Elisha J. (Elisha Jarrett) Lewis.

The American sportsman online

. (page 36 of 42)
Online LibraryElisha J. (Elisha Jarrett) LewisThe American sportsman → online text (page 36 of 42)
Font size
QR-code for this ebook


vented from making them weaker by filing and brazing after the
proof is stamped on them.


There are a great many modes adopted as well as receipts given
for the staining of gun-barrels : the basis of all, however, is the
action of acids on the metal. Great numbers of inferior barrels
are thus colored to resemble those of a superior quality, and these
deceptions are very difficult to be discovered by inexperienced
eyes. It was formerly supposed that the presence of " smoke-brown
staining" was a positive guarantee of the quality of the metal from
which the piece was manufactured : such, however, is no longer the
case, as the gunsmiths are now enabled to produce this particular
coloring even on the most ordinary barrels. In fact, so numerous
and artful are the tricks now resorted to by the Birmingham people
to deceive their customers, that the only safe plan left by which
to secure a good and trusty gun is to order one of " a competent
and honorable artist," of whom there are several on this side of the
water as well as on the other.


Very few sportsmen are acquainted with the peculiar kinds of
iron used in the manufacture of gun-barrels. Although they fre-
quently make use of the terms "stub-and-twist," "wire-twist,"
"Damascus barrels," &c., they are generally quite ignorant of the
real meaning of these terms, and know nothing of their import,
origin, or application; in truth, they palaver often like parrots,


without understanding the very phrases they make use of. This
being the case, we shall endeavor to enlighten them on the subject
in as short a space as possible, as we have so many other topics to
treat of that we fear to dilate on any subject lest our work become
too voluminous for our sporting friends to wade through.


These barrels are very scarce, that is, the real genuine stub-
twist , owing to the great difficulty of collecting the materials
from which they are manufactured, the cost of working, &c. This
may at first sight seem a strange assertion to some of our readers,
many of whom, no doubt, are under the impression that most of
the guns in the possession of their friends, as well as those they
have themselves, styled "stub-twist," are really and truly as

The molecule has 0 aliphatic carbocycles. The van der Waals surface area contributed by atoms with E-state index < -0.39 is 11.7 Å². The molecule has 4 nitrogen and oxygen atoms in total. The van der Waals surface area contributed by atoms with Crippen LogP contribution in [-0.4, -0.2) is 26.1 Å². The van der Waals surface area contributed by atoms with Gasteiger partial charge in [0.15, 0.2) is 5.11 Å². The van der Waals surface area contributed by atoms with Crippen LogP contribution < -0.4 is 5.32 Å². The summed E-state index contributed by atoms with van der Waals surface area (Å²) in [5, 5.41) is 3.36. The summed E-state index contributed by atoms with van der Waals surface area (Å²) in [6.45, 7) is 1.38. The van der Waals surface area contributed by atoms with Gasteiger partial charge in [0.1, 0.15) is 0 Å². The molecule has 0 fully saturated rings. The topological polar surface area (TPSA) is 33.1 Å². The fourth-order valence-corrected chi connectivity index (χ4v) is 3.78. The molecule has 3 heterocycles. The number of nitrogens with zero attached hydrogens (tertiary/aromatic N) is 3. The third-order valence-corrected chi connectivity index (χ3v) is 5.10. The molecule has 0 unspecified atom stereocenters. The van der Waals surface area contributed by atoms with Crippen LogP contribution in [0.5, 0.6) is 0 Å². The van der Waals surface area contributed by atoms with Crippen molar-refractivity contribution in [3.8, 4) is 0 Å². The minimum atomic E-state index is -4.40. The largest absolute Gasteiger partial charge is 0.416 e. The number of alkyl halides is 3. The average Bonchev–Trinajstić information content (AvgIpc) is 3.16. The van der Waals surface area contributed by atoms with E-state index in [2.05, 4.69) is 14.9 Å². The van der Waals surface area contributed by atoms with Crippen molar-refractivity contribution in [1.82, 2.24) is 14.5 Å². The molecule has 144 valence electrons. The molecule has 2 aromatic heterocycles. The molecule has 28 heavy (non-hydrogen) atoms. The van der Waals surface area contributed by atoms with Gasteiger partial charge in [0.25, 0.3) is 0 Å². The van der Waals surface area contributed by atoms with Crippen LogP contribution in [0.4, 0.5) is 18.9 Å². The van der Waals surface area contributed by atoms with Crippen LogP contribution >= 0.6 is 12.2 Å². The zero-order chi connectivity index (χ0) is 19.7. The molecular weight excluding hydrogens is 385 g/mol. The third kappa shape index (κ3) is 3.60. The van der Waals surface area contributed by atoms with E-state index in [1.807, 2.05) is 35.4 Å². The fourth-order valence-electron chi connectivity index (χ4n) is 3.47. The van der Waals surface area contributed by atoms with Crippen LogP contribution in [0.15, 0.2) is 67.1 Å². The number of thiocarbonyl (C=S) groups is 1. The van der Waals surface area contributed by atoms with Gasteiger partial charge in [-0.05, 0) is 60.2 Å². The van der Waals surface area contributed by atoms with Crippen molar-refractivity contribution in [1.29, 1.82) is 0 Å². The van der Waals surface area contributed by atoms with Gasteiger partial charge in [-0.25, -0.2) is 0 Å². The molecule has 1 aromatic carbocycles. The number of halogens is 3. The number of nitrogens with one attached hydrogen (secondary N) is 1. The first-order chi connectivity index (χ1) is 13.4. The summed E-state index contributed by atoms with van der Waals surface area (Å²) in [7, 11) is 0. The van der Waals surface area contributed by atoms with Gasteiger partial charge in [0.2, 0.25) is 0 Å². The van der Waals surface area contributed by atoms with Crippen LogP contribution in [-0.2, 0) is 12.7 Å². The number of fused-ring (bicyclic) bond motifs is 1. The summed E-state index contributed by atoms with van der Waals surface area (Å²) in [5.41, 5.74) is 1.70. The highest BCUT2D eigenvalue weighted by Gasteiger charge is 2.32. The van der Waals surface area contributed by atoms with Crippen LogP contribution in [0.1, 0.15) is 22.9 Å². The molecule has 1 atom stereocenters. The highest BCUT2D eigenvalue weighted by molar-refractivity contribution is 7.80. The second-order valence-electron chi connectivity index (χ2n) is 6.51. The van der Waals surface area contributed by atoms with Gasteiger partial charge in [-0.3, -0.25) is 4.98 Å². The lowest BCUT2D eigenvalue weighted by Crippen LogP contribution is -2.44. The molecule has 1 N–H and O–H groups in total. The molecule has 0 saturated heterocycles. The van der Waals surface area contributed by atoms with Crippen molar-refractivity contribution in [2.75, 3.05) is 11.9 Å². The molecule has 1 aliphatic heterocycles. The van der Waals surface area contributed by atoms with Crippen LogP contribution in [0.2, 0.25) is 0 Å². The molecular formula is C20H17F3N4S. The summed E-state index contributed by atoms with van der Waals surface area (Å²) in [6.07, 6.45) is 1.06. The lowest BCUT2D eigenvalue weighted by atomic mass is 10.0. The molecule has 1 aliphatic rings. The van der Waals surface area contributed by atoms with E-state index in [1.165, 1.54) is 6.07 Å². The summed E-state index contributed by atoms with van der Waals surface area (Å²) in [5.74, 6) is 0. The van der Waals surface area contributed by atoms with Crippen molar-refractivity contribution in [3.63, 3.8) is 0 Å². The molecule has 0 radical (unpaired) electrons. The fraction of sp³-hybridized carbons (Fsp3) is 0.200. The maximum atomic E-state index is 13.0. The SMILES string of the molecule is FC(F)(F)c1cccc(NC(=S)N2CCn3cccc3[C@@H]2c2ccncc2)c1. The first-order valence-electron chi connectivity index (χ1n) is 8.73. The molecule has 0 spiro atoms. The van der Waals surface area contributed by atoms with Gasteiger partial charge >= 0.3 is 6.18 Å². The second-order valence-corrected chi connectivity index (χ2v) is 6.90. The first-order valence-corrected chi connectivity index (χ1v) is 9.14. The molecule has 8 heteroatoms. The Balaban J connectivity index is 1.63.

genuine specimens as could be produced in any part of the world.
Stop a moment, however, my incredulous friends, till you have
learned from Greener of what a stub-and-twist barrel is com-
pounded, and how it is wrought into a gun, and then tell me if
you can expect to purchase one of these "rare gems" on this side
of the water, or even on the other side, for the paltry sum of
twenty-five or thirty dollars, lock and stock included.

" Old horse-nail stubs have, for a great number of years, been
considered the best kind of scraps for the purpose of making the
most superior gun-barrels. Numerous attempts have been made
to find a composition of scraps to equal it, but so far without
success. At what time the practice of using old stubs was adopted,
we have no certain data. From the appearance of the oldest bar-
rels, I should venture to say that it was coeval with their invention.
It requires, however, no gift of prophecy to say that their use will
not long continue, from the difficulty of obtaining them good,
being only now to be procured from the Continent, and that with
increasing difficulty.

"Before proceeding to manufacture them into iron, women are
employed to sort and examine each stub, to see that no malleable
cast-iron nails or other impurities are mixed with them. They are


then taken and put into a drum, resembling a barrel-churn, through
the centre of which passes a shaft that is attached to the steam-
engine, which works the rolling-mill, bellows, &c. When the
machine is put in motion, the stubs are rolled and tumbled over
each other to such a degree that the friction completely cleanses